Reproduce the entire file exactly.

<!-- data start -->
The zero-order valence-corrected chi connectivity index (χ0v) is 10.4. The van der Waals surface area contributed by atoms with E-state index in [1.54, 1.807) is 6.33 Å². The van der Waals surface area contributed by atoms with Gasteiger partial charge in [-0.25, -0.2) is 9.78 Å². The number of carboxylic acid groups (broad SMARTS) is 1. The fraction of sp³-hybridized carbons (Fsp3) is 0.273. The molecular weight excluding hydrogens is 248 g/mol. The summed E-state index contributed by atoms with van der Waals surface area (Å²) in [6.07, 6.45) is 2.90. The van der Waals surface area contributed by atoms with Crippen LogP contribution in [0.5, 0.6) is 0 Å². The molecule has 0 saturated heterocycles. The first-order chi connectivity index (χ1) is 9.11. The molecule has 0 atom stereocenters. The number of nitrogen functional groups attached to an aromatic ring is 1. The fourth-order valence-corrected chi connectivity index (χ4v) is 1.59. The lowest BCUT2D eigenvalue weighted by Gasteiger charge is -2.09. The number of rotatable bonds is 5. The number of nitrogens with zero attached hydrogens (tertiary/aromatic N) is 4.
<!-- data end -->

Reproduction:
The zero-order valence-corrected chi connectivity index (χ0v) is 10.4. The van der Waals surface area contributed by atoms with E-state index in [1.54, 1.807) is 6.33 Å². The van der Waals surface area contributed by atoms with Gasteiger partial charge in [-0.25, -0.2) is 9.78 Å². The number of carboxylic acid groups (broad SMARTS) is 1. The fraction of sp³-hybridized carbons (Fsp3) is 0.273. The molecular weight excluding hydrogens is 248 g/mol. The summed E-state index contributed by atoms with van der Waals surface area (Å²) in [6.07, 6.45) is 2.90. The van der Waals surface area contributed by atoms with Crippen LogP contribution in [0.5, 0.6) is 0 Å². The molecule has 0 saturated heterocycles. The first-order chi connectivity index (χ1) is 9.11. The molecule has 0 atom stereocenters. The number of nitrogen functional groups attached to an aromatic ring is 1. The fourth-order valence-corrected chi connectivity index (χ4v) is 1.59. The lowest BCUT2D eigenvalue weighted by Gasteiger charge is -2.09. The number of rotatable bonds is 5. The number of nitrogens with zero attached hydrogens (tertiary/aromatic N) is 4.